Haryana govt’s anti-conversion Bill
(GS-II: Government policies and interventions for development in various sectors and issues arising out of their design and implementation)
Dr. Raghuvir Singh Kadian, a six-time MLA, was suspended in Haryana Assembly after he tore a copy of the Bill on the floor of the House.
So far Uttar Pradesh, Karnataka, Himachal Pradesh, and Madhya Pradesh have enacted legislations to prevent unlawful religious conversions.
About the Haryana Prevention of Unlawful Conversion of Religious Bill, 2022:
Aimed at prohibiting religious conversions which are affected through misrepresentation, force, undue influence, coercion, allurement or by any fraudulent means or by marriage or for marriage by making it an offense.
Punishment: The Bill provides for greater punishment for such conversions in respect of minor, women, Scheduled Castes and the Scheduled Tribes.
The burden of proof: It also provides for that the burden of proof as to whether a conversion was not affected through misrepresentation, use of force, under threat, undue influence, coercion, allurement or by any fraudulent means or by marriage or for marriage for the purpose of carrying out conversion lies on the accused.
Declaration: Every individual converting from one religion to another shall submit to the prescribed authority a declaration that the conversion affected through was not misrepresentation, use of force, under threat, undue influence, coercion, allurement or by any fraudulent means or by marriage or for marriage and such authority shall make an inquiry in such cases.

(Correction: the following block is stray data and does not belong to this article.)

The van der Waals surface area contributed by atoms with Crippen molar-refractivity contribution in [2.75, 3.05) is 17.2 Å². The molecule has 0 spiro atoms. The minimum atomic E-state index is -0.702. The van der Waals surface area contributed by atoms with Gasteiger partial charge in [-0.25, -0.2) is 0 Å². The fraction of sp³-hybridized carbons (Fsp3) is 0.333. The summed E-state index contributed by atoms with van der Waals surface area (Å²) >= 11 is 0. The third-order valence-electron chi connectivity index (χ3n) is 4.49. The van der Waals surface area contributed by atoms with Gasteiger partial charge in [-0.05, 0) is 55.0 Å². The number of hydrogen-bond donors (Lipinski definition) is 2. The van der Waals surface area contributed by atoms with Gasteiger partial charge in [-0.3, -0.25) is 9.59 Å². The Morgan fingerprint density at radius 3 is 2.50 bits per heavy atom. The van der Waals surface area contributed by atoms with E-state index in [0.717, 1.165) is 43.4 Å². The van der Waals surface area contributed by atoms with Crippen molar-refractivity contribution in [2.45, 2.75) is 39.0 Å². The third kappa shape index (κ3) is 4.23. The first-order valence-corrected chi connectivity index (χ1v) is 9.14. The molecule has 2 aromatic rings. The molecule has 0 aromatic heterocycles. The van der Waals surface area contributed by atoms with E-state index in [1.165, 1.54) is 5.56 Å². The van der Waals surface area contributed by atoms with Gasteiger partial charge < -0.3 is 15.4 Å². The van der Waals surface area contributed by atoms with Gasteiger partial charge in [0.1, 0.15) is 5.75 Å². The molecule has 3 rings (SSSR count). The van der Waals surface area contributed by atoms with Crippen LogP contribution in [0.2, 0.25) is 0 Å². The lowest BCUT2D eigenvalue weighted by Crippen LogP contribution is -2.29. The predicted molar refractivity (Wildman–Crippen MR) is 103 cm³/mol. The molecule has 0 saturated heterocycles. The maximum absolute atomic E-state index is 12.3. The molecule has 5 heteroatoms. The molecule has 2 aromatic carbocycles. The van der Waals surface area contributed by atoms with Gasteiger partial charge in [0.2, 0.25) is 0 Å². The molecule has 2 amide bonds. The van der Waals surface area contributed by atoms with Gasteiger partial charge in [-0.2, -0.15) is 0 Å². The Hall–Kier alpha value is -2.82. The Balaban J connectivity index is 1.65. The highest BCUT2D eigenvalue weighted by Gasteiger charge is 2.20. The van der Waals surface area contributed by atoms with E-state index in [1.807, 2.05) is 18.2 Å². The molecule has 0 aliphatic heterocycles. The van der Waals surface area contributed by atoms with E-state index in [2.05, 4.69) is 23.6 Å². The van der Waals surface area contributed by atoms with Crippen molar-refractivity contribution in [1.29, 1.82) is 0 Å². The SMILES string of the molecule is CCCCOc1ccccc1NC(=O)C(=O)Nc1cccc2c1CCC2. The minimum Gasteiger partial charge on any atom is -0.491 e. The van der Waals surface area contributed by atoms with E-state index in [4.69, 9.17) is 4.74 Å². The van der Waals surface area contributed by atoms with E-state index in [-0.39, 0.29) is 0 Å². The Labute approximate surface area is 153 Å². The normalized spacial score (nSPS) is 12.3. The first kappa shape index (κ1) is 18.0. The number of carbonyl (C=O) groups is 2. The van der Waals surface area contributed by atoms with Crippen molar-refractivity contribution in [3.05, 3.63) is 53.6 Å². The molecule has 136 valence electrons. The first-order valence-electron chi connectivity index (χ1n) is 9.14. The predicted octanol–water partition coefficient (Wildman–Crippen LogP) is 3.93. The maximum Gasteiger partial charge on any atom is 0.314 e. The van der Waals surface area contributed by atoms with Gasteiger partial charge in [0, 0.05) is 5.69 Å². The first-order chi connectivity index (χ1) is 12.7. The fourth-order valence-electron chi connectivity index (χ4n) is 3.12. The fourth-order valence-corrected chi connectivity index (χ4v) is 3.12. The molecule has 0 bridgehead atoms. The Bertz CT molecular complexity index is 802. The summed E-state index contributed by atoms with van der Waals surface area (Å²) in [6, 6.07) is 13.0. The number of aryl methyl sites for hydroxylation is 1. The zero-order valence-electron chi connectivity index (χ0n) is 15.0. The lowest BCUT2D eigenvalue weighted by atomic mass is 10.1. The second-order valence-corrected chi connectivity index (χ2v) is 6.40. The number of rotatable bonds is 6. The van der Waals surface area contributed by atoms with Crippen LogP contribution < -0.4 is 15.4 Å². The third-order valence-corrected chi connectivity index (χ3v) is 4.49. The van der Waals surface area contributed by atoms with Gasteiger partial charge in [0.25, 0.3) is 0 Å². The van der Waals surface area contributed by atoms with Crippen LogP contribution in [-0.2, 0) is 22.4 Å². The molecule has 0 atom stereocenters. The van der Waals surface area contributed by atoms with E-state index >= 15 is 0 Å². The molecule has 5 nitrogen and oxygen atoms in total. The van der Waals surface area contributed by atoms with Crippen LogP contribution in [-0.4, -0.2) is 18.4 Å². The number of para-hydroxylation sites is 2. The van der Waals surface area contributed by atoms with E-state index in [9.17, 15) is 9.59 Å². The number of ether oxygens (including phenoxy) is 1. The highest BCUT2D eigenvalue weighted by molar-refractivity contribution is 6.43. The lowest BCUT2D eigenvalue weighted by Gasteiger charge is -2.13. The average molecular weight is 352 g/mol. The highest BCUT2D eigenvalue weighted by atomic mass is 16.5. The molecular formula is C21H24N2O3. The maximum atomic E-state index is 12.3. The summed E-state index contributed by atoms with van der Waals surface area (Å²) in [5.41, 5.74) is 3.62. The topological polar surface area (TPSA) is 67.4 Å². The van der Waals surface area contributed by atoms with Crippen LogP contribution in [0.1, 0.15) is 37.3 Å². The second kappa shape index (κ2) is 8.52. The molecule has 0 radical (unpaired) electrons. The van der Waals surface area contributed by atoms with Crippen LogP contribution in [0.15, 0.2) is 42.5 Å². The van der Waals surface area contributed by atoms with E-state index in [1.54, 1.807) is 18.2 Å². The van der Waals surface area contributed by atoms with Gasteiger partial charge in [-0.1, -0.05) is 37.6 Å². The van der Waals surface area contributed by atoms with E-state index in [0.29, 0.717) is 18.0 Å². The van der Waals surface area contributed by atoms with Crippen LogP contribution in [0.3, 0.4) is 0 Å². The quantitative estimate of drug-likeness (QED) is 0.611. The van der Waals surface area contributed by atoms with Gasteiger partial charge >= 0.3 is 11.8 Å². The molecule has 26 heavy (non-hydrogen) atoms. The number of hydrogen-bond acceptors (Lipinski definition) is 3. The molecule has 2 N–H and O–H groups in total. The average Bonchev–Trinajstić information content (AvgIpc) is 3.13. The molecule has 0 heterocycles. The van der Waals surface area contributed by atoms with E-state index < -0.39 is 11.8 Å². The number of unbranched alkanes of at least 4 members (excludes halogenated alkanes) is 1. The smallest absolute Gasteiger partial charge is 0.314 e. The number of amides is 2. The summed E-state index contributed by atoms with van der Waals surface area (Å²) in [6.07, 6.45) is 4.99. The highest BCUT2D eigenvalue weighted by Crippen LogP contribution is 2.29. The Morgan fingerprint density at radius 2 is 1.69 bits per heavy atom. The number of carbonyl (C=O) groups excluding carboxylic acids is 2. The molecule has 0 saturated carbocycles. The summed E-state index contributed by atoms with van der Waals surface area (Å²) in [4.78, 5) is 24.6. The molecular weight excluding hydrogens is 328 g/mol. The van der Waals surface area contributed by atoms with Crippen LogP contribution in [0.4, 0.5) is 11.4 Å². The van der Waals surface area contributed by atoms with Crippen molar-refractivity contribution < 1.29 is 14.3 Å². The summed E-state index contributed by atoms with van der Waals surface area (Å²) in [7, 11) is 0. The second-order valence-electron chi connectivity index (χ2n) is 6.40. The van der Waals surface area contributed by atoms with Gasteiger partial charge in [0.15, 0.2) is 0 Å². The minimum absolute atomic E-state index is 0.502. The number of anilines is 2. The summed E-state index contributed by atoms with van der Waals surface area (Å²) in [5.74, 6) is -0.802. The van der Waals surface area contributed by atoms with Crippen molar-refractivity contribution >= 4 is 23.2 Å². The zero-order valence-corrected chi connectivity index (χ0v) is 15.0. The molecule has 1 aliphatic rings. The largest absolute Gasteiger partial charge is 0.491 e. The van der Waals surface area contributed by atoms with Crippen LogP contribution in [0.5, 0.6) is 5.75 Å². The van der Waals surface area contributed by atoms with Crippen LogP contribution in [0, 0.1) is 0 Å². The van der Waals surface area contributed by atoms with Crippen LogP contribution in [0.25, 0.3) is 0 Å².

Rationale behind the introduction of this Bill:
The Constitution confers on each individual the fundamental right to profess, practice and propagate his religion.
However, the individual right to freedom of conscience and religion cannot be extended to construe a collective right to proselytize; for the right to religious freedom belongs equally to the person converting and the individual sought to be converted.
Still, there have been umpteen cases of religious conversions, both mass and individual.
Rationale behind the enactment of anti-conversion laws:
Threats of forceful conversion.
Problem of Inducement or allurement.
Religious conversion is not a Fundamental Right.
What do critics say?
Such laws have come under sharp criticism from several legal scholars who had contended that the concept of ‘love jihad’ did not have any constitutional or legal basis.
They have pointed to Article 21 of the constitution which guarantees individuals the right to marry a person of one’s choice.
Also, under Article 25, freedom of conscience, the practice and conversion of religion of one’s choice including not following any religion, are also guaranteed.
Supreme Court on Marriage and Conversion:
The Apex Court of India in its several judgments has held that the state and the courts have no jurisdiction over an adult’s absolute right to choose a life partner.
The Supreme Court of India, in both the Lily Thomas and Sarla Mudgal cases, has confirmed that religious conversions carried out without a bona fide belief and for the sole purpose of deriving some legal benefit do not hold water.
Salamat Ansari-Priyanka Kharwar case of Allahabad High Court 2020: The right to choose a partner or live with a person of choice was part of a citizen’s fundamental right to life and liberty (Article 21).